Tributes to a ‘gentle giant’

Martin Hewitson, 60, of Thornton
Martin Hewitson, 60, of Thornton
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The heartbroken family of a decorated policeman who twice put his own life in danger to save others has today paid an emotional tribute to him.

Martin Hewitson, who died earlier this month from a diabetes-related illness, thought his life was over when, aged just 28, he jumped into the sea in a valiant effort to save his colleagues from drowning as they rushed to the aid of a Scottish tourist who was trying to rescue his dog from the water.

PC Martin Hewitson

PC Martin Hewitson

Three police officers and the tourist died that day in 1983, and Mr Hewitson himself prepared himself for death.

It was the second time he had braved Blackpool’s dangerous waters.

Just a few years after joining the police force, aged 19, he was called to St Annes where two youngsters had become stranded by the incoming tide.

His wife, Ella, said: “He told me the water had come up behind them, and when he got there he had to piggy-back them both to safety.

“I know it was quite tough by the time he reached the second one and he struggled to get him to the shore, but he managed it and he was given a commendation by the Liverpool Lifeboat Association.”

For his later efforts on that tragic day in January 1983, Mr Hewitson was presented with a plaque and a letter from then Prime Minister Margaret Thatcher. It was an event that stayed with Mr Hewitson for the rest of his life, but one he rarely spoke of.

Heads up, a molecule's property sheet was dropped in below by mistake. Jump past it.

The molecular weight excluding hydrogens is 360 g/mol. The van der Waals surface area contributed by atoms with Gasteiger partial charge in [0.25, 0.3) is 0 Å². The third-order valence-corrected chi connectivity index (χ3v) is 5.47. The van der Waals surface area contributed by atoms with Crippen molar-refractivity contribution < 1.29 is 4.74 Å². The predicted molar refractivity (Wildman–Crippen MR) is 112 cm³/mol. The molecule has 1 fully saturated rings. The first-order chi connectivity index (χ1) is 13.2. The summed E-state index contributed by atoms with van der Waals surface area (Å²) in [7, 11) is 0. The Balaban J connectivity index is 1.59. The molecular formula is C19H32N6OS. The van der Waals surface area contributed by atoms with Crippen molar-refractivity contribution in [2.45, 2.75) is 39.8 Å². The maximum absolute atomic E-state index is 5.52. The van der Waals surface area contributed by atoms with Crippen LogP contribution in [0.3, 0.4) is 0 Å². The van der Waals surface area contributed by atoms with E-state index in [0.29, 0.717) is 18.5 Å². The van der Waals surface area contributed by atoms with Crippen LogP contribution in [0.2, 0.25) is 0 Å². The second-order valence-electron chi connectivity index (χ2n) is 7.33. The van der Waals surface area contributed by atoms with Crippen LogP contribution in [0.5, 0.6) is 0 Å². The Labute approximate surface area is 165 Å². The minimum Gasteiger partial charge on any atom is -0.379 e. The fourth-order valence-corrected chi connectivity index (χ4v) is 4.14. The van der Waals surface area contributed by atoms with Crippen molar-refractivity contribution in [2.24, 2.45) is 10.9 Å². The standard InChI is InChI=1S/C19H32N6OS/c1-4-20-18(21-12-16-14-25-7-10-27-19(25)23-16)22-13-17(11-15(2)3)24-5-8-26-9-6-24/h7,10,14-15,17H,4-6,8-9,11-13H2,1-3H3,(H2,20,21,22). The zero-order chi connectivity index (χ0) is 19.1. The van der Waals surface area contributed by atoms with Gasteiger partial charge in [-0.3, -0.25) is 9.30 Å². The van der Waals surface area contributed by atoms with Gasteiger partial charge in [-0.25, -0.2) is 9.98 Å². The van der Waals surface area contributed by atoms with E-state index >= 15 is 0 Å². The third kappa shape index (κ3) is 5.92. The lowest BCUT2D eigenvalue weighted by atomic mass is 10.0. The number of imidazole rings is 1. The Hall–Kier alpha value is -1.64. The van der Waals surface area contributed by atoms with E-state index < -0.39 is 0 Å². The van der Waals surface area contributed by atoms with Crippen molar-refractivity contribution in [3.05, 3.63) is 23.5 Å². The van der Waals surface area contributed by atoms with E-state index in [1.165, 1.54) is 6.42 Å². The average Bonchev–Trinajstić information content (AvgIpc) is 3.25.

Ella, 62, said: “He just said it was part of the job.

“It was like he built a wall and he’d keep everything about the job behind it.”

Ella, of Victoria Road East, Thornton, said Mr Hewitson loved being a bobby on the beat.

In the early 1990s he was transferred to Scotland Yard to train in counter-terrorism and when he returned later that year he was posted at Fleetwood port and Blackpool Airport.

Just before taking early retirement in 2000, Mr Hewitson transferred to Lancashire Police headquarters in Hutton to work, as he told his family, on crime figures.

In retirement Mr Hewitson bought a rest home, which this year celebrated its 10th year under its new ownership.

Ella, who still runs Briars Rest Home and Briars Home Care Services, said: “He was very caring and very good with older people. Most of the residents adored him – we were like a little family.”

Ella’s daughter, and Mr Heritson’s step-daughter, Vicky added: “That’s when we really saw Martin’s funny side.

“He was always quite serious when he was with the police, but all of a sudden he was having his picture taken as his head was in a bowl of custard.”

Earlier this year Mr Hewitson, who would have been 61 on Monday, was taken to hospital after banging his toe.

Because of his diabetes, surgeons had to amputate, then later had to remove his right leg below the knee.

“He never really recovered from it,” Ella said.

“He was at Blackpool Victoria Hospital for a month then transferred to Rossall for six weeks.”

Mr Hewitson was due to be discharged on Tuesday, May 6. He was looking forward to returning home, and was even planning a summer break to the south of France to see his nephew, Chris.

Tragically, he died the day before he was due to go home.

Ella added: “There was no warning at all; it was such a shock. I will remember him as a very sensitive and loving person. He was a gentle giant.”

Mr Hewitson’s life will be celebrated at a service at Carleton Crematorium at 2.30pm on Monday, followed by a wake at Blackpool and Fleetwood Yacht Club off Skippool Road.